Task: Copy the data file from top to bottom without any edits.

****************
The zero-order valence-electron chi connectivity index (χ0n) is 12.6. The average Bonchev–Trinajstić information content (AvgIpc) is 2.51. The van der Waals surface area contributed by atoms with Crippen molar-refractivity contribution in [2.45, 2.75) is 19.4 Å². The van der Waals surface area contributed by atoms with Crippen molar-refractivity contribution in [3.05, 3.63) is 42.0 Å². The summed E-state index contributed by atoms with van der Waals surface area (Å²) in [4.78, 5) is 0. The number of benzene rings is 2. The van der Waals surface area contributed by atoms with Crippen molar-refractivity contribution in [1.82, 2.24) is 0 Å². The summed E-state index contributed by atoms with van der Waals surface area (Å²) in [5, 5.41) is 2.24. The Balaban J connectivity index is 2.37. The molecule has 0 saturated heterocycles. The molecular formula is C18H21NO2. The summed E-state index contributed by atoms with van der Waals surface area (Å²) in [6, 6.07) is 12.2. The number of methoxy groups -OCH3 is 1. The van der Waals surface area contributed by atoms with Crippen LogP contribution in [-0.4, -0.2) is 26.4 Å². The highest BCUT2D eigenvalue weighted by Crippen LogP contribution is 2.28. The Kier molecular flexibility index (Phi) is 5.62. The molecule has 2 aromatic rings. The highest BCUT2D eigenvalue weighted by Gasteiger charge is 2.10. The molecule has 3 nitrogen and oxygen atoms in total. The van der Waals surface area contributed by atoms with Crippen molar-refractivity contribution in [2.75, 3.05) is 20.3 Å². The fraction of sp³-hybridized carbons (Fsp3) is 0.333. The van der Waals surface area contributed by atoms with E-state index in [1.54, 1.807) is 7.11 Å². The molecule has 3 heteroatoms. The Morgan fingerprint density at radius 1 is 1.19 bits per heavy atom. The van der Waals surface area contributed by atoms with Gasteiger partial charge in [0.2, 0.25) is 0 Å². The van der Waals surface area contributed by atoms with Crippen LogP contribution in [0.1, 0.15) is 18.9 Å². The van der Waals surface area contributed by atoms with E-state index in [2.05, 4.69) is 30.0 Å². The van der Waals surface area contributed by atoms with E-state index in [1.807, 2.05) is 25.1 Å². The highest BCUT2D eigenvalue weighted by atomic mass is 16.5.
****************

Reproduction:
The zero-order valence-electron chi connectivity index (χ0n) is 12.6. The average Bonchev–Trinajstić information content (AvgIpc) is 2.51. The van der Waals surface area contributed by atoms with Crippen molar-refractivity contribution in [2.45, 2.75) is 19.4 Å². The van der Waals surface area contributed by atoms with Crippen molar-refractivity contribution in [3.05, 3.63) is 42.0 Å². The summed E-state index contributed by atoms with van der Waals surface area (Å²) in [4.78, 5) is 0. The number of benzene rings is 2. The van der Waals surface area contributed by atoms with Crippen molar-refractivity contribution in [1.82, 2.24) is 0 Å². The summed E-state index contributed by atoms with van der Waals surface area (Å²) in [5, 5.41) is 2.24. The Balaban J connectivity index is 2.37. The molecule has 0 saturated heterocycles. The molecular formula is C18H21NO2. The summed E-state index contributed by atoms with van der Waals surface area (Å²) in [6, 6.07) is 12.2. The number of methoxy groups -OCH3 is 1. The van der Waals surface area contributed by atoms with Crippen LogP contribution in [-0.4, -0.2) is 26.4 Å². The highest BCUT2D eigenvalue weighted by Crippen LogP contribution is 2.28. The Kier molecular flexibility index (Phi) is 5.62. The molecule has 2 aromatic rings. The highest BCUT2D eigenvalue weighted by Gasteiger charge is 2.10. The molecule has 3 nitrogen and oxygen atoms in total. The van der Waals surface area contributed by atoms with Crippen molar-refractivity contribution in [2.75, 3.05) is 20.3 Å². The fraction of sp³-hybridized carbons (Fsp3) is 0.333. The van der Waals surface area contributed by atoms with E-state index in [1.54, 1.807) is 7.11 Å². The molecule has 3 heteroatoms. The Morgan fingerprint density at radius 1 is 1.19 bits per heavy atom. The van der Waals surface area contributed by atoms with Gasteiger partial charge in [0.2, 0.25) is 0 Å². The van der Waals surface area contributed by atoms with Crippen LogP contribution in [0.1, 0.15) is 18.9 Å². The van der Waals surface area contributed by atoms with E-state index in [2.05, 4.69) is 30.0 Å². The van der Waals surface area contributed by atoms with E-state index in [1.807, 2.05) is 25.1 Å². The highest BCUT2D eigenvalue weighted by atomic mass is 16.5.